Who were the five that received this special exemption? You won't be surprised to learn that they were Goldman, Merrill, Lehman, Bear Stearns, and Morgan Stanley.

American taxypayers should pick the tab up??

Not if it is that clear exactly who is responsible. The exemption was a decision to put these entities outside of the law's regulatory burden to which everyone else must yield. Time to deal with the outlaws.



"So your party is the only party that can save the country from the mess that your party created?" - attrib. Jon Stewart

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"I hope we shall crush in its birth the aristocracy of our moneyed corporations which dare already to challenge our government in a trial of strength, and bid defiance to the laws of our country." - Thomas Jefferson

in an Op Ed entitled The GOP Leads Socialist Bailout:
"Now I know what former Gary Hart meant when he told an audience of wealthy Republican businessmen during his 1984 presidential campaign, 'I know why you are conservatives -- you favor private enteprise for the poor and socialism for the rich.'"

failures require systemic solutions. Ain't gonna happen. Gotta say that I've read about, and seen, more public pressure in both the 30's and 60's than anything we're seeing now. I'm holding on to audacious hope for regime change, and believe the changes will come fast and furious under an Obama administration (he already has a transition team in place).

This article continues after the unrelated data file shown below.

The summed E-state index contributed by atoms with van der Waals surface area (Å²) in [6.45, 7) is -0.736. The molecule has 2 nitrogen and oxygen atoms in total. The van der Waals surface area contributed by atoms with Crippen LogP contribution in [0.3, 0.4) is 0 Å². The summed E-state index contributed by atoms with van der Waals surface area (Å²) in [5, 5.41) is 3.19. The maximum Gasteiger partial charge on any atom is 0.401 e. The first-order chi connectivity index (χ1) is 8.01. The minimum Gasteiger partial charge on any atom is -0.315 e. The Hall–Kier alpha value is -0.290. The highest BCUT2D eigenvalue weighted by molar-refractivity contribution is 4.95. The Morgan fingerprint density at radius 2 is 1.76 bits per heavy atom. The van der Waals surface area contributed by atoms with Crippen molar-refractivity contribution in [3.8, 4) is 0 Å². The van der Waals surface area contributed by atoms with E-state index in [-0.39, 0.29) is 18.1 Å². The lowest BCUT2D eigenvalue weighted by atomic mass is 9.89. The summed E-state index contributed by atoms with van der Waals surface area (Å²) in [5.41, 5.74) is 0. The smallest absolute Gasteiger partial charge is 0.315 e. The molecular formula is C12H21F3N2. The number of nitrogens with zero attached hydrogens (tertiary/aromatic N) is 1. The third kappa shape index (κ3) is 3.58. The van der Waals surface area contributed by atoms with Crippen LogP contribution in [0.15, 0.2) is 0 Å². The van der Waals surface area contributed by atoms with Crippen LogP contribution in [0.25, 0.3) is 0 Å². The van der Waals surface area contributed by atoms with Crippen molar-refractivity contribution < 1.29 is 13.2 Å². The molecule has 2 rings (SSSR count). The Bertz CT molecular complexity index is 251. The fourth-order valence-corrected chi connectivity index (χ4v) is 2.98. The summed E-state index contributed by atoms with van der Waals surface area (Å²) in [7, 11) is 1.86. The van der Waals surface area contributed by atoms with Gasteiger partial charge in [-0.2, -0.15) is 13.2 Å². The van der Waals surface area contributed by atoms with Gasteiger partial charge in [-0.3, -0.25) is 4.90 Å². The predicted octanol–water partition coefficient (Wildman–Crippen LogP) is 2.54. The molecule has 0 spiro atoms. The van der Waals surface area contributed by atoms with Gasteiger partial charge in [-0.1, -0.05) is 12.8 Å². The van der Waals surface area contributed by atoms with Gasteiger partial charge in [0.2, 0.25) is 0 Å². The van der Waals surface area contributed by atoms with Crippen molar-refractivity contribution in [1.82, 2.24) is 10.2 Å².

But hope springs eternal, unlike cash which disappears in heartbeats.

biden spoke in my neighborhood today. I last lead up and introducing local politicos plus Barbara Mikulski but then finally he spoke. He was strong on a number of points.

First and probably most interesting he said he had been on a conference call this morning with Obama and Warren Buffet, Paul Volcker and some other financial players who I didn't identify at the time so don't remember. The gist was that Buffet said we are now seeing a period of collapse similar to the FIRST HUNDRED DAYS of the New Deal. Pretty strong stuff that! Then according to Biden was a discussion of how the need to protect the country's financial instruments had to have as it major purpose protecting of Americans such as elderly pension holders who are in danger of having their life savings wiped and people losing there homes.